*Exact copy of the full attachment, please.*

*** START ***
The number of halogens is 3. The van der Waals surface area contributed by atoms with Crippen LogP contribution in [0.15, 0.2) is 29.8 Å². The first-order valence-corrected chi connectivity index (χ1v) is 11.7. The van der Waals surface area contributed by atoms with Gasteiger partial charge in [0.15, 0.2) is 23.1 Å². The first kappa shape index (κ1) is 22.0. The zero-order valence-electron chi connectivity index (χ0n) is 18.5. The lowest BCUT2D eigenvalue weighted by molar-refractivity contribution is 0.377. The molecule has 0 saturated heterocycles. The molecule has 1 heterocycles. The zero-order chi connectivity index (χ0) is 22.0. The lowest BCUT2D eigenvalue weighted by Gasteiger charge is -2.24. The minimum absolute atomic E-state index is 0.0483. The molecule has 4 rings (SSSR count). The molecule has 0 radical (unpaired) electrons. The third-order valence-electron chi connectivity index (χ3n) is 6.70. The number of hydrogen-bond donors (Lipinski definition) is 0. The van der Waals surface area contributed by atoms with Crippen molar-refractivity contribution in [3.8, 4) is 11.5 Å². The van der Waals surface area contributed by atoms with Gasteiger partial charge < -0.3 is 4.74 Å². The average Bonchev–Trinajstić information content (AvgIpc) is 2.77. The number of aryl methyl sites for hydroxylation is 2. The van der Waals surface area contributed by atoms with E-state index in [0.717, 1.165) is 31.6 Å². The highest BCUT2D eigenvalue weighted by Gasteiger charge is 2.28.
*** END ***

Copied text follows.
The number of halogens is 3. The van der Waals surface area contributed by atoms with Crippen LogP contribution in [0.15, 0.2) is 29.8 Å². The first-order valence-corrected chi connectivity index (χ1v) is 11.7. The van der Waals surface area contributed by atoms with Gasteiger partial charge in [0.15, 0.2) is 23.1 Å². The first kappa shape index (κ1) is 22.0. The zero-order valence-electron chi connectivity index (χ0n) is 18.5. The lowest BCUT2D eigenvalue weighted by molar-refractivity contribution is 0.377. The molecule has 0 saturated heterocycles. The molecule has 1 heterocycles. The zero-order chi connectivity index (χ0) is 22.0. The lowest BCUT2D eigenvalue weighted by Gasteiger charge is -2.24. The minimum absolute atomic E-state index is 0.0483. The molecule has 4 rings (SSSR count). The molecule has 0 radical (unpaired) electrons. The third-order valence-electron chi connectivity index (χ3n) is 6.70. The number of hydrogen-bond donors (Lipinski definition) is 0. The van der Waals surface area contributed by atoms with Crippen molar-refractivity contribution in [3.8, 4) is 11.5 Å². The van der Waals surface area contributed by atoms with Gasteiger partial charge < -0.3 is 4.74 Å². The average Bonchev–Trinajstić information content (AvgIpc) is 2.77. The number of aryl methyl sites for hydroxylation is 2. The van der Waals surface area contributed by atoms with E-state index in [0.717, 1.165) is 31.6 Å². The highest BCUT2D eigenvalue weighted by Gasteiger charge is 2.28.